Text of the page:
Topic
What is the sleep-improvement effect of oral ingestion of a daily dose of 100 mg of γ-aminobutyric acid (GABA), 50 mg of Apocynum venetum leaf extract (Venetron® or AVLE), and a combination of both?

Background
Sleep disorder insomnia is a serious health problem and becoming a matter of public concern. GABA produced by natural fermentation is an inhibitory transmitter of the central nervous system. GABA has been shown to relieve anxiety, reduce psychological stress, and promote relaxation.  AVLE, derived from Apocynum venetum leaf, is an herb found in central and northwestern China. Flavonoids such as hyperoside and isoquercitrin in AVLE showed antidepressant, anti-anxiety effects, as well as anti-hypertensive activities.                                                                                           This study was a single-blind, placebo-controlled trial. In 16 subjects with suspected sleep disorder, GABA at a dose of 100 mg and AVLE at a dose of 50 mg in gelatin capsules were given 30 minutes before going to bed every day either separately or in combination, for a test period of 1 week each. The study consisted of two test periods with a washout period (1 week) in between. An electroencephalogram (EEG) measurement was used to reveal the effect of oral intake of GABA and AVLE on sleep. Sleep quality was evaluated in 4 stages: wakefulness, rapid eye movement (REM) sleep, light non-REM sleep (stage N1 and N2), and deep non-REM sleep (stage N3). Sleep latency, or how long it takes to fall asleep, was also measured in the 16 subjects to evaluate the effect of ingesting GABA and AVLE on sleep disorder.                                                                                                     
Study Type
Single-blind, placebo-controlled trial.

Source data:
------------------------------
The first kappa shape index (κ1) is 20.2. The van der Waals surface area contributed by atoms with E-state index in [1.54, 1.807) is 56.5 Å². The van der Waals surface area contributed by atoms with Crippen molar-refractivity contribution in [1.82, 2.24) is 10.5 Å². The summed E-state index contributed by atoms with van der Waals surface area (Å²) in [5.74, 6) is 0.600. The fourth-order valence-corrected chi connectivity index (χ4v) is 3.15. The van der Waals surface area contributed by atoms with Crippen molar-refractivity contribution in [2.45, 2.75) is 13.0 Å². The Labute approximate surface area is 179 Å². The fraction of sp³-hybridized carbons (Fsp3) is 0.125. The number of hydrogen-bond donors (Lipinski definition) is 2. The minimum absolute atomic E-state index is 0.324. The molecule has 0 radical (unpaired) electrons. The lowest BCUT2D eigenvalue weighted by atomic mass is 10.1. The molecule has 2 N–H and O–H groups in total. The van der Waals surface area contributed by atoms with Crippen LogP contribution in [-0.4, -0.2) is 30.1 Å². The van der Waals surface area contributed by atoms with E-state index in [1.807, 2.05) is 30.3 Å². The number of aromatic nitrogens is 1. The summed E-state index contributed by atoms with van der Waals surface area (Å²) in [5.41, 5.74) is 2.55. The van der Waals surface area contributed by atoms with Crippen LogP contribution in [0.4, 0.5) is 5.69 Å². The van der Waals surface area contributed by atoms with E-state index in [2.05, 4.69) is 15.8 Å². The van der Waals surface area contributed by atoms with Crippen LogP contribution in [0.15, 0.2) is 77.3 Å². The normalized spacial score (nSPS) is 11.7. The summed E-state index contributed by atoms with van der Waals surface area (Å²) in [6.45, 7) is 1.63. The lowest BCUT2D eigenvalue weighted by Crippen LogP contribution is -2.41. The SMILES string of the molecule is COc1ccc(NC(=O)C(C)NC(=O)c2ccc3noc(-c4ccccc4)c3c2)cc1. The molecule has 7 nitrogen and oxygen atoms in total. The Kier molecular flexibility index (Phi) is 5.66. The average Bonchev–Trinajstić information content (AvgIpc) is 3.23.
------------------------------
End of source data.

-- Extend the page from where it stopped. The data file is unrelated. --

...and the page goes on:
Study Design
The 16 subjects were divided into 4 groups of 4 people in each group (groups 1 to 4). The study consisted of 2 test periods (1 week each) with a washout period (1 week) in between. In the first test period, the subjects from groups 1 to 4 ingested GABA, AVLE, GABA & AVLE, and a placebo, respectively, 30 minutes before going to bed every day. In the second test period, subjects ingested different samples from the first period to make sure each sample group consisted of 8 subjects.  All the subjects were asked to maintain their lifestyle patterns during the test period. On EEG measurement days, alcohol and drugs such as cold medicine and hypnotics were prohibited to ensure the accuracy of the test. In addition, foods and drinks such as coffee and tea that may affect natural sleep were prohibited 2 hours before going to bed. A visual analog scale (VAS) was used to rate the subjects’ feeling with respect to ease of falling asleep, feeling on awakening, and satisfaction with sleep the day after the EEG measurement. The Pittsburgh Sleep Quality Index (PSQI) test was used to evaluate overall sleep quality.

Subjects
16 subjects with an average age of 36.8±8.9 years and PSQI scores at 6 or greater than 6, who were suspected of having some kind of sleep disorder.

Dosage
100 mg of GABA, 50 mg of AVLE gelatin capsules either separately or in combination.

Results
GABA alone at the dose of 100 mg shortened sleep latency by 5.3 minutes after administration, which showed a weak tendency toward difference (p = 0.13). AVLE alone at the dose of 50 mg significantly increased non-REM sleep time by 7.6% (p = 0.01). The combination of GABA and AVLE shortened sleep latency by 4.3 minutes and increased non-REM sleep time by 5.1%. The VAS questionnaires and PSQI showed that the combination of GABA and AVLE improved satisfaction, with a weak trend (p = 0.18), and AVLE improved subjective sleep quality, with a tendency toward difference (p = 0.10). 

Conclusion
Consuming GABA and AVLE simultaneously may help shorten sleep latency and increase non-REM sleep time, and ultimately improve sleep quality and satisfaction.